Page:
The electron affinity of molecules is a complicated function of their electronic structure. For instance the electron affinity for benzene is negative, as is that of naphthalene, while those of anthracene, phenanthrene and pyrene are positive. In silico experiments show that the electron affinity of hexacyanobenzene surpasses that of fullerene.
Electron affinity of surfaces
The electron affinity measured from a material's surface is a function of the bulk material as well as the surface condition. Often negative electron affinity is desired to obtain efficient cathodes that can supply electrons to the vacuum with little energy loss. The observed electron yield as a function of various parameters such as bias voltage or illumination conditions can be used to describe these structures with band diagrams in which the electron affinity is one parameter. For one illustration of the apparent effect of surface termination on electron emission, see Figure 3 in Marchywka Effect.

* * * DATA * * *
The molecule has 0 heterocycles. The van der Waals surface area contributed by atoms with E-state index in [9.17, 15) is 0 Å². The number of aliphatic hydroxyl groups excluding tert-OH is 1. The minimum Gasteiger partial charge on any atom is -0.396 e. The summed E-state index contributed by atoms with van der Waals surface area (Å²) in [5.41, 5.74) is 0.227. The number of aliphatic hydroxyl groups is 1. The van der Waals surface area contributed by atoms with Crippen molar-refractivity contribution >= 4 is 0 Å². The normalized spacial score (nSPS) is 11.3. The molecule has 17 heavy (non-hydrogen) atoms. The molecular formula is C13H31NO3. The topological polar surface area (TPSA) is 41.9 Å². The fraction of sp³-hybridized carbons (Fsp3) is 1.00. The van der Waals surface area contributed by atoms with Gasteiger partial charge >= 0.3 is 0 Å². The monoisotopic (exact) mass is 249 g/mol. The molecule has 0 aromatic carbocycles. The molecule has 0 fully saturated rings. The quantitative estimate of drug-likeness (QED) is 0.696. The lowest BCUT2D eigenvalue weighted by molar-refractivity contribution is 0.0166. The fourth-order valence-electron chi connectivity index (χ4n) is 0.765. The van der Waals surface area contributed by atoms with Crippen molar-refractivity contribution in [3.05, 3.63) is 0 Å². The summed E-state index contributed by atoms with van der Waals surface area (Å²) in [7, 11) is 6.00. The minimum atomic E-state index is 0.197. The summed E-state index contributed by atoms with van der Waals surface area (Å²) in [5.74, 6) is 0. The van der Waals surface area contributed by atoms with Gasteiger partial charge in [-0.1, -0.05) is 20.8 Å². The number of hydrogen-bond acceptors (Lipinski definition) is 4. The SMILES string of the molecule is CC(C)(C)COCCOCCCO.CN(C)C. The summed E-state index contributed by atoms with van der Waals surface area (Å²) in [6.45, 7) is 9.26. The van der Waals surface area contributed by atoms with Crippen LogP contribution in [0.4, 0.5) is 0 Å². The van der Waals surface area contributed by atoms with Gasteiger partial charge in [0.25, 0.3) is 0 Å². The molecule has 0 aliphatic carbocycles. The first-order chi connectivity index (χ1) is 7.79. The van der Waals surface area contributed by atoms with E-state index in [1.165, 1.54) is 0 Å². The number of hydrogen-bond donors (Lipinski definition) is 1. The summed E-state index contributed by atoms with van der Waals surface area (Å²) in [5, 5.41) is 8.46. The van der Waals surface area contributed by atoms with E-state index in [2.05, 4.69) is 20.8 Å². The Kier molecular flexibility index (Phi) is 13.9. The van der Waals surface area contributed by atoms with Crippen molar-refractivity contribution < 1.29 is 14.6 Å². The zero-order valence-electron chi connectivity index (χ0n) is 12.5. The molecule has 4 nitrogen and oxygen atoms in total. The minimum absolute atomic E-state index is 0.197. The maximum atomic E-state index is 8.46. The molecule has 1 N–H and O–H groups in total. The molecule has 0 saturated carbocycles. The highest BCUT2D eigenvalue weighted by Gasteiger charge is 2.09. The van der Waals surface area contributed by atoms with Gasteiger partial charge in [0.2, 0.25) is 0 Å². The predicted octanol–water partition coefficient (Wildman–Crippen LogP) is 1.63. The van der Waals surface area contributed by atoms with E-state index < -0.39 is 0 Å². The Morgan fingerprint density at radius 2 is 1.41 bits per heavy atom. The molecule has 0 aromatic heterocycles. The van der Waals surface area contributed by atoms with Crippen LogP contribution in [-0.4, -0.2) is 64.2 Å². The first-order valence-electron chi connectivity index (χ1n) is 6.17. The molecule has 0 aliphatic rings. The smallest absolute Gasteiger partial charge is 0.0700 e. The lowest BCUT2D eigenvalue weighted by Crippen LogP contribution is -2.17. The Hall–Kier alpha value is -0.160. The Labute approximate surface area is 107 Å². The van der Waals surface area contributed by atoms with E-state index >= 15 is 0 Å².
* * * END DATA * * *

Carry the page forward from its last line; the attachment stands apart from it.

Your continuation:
- Electron–capture mass spectrometry
- Koopmans' theorem
- One-electron reduction
- Ionization energy
- Valence electron
- Work function
- Marchywka Effect
- Vacuum level
- Electron donor
- Lua error in Module:Citation/CS1 at line 746: Argument map not defined for this variable.
- Robert S.Mulliken, Journal of Chemical Physics, 1934, 2, 782.
- Modern Physical Organic Chemistry, Eric V. Anslyn and Dennis A. Dougherty, University Science Books, 2006, ISBN 978-1-891389-31-3
- Festkörperphysik. Einführung in die Grundlagen, Harald Ibach, Hans Lüth, Springer, Berlin, 1999, 5.th edition
- Chemical Principles the Quest for Insight, Peter Atkins and Loretta Jones, Freeman, New York, 2010 ISBN 978-1-4292-1955-6
- Remarkable electron accepting properties of the simplest benzenoid cyanocarbons: hexacyanobenzene, octacyanonaphthalene and decacyanoanthracene Xiuhui Zhang, Qianshu Li, Justin B. Ingels, Andrew C. Simmonett, Steven E. Wheeler, Yaoming Xie, R. Bruce King, Henry F. Schaefer III and F. Albert Cotton Chemical Communications, 2006, 758 - 760 Abstract
- Tro, Nivaldo J. (2008). Chemistry: A Molecular Approach (2nd Edn.). New Jersey: Pearson Prentice Hall. ISBN 0-13-100065-9. pp. 348–349.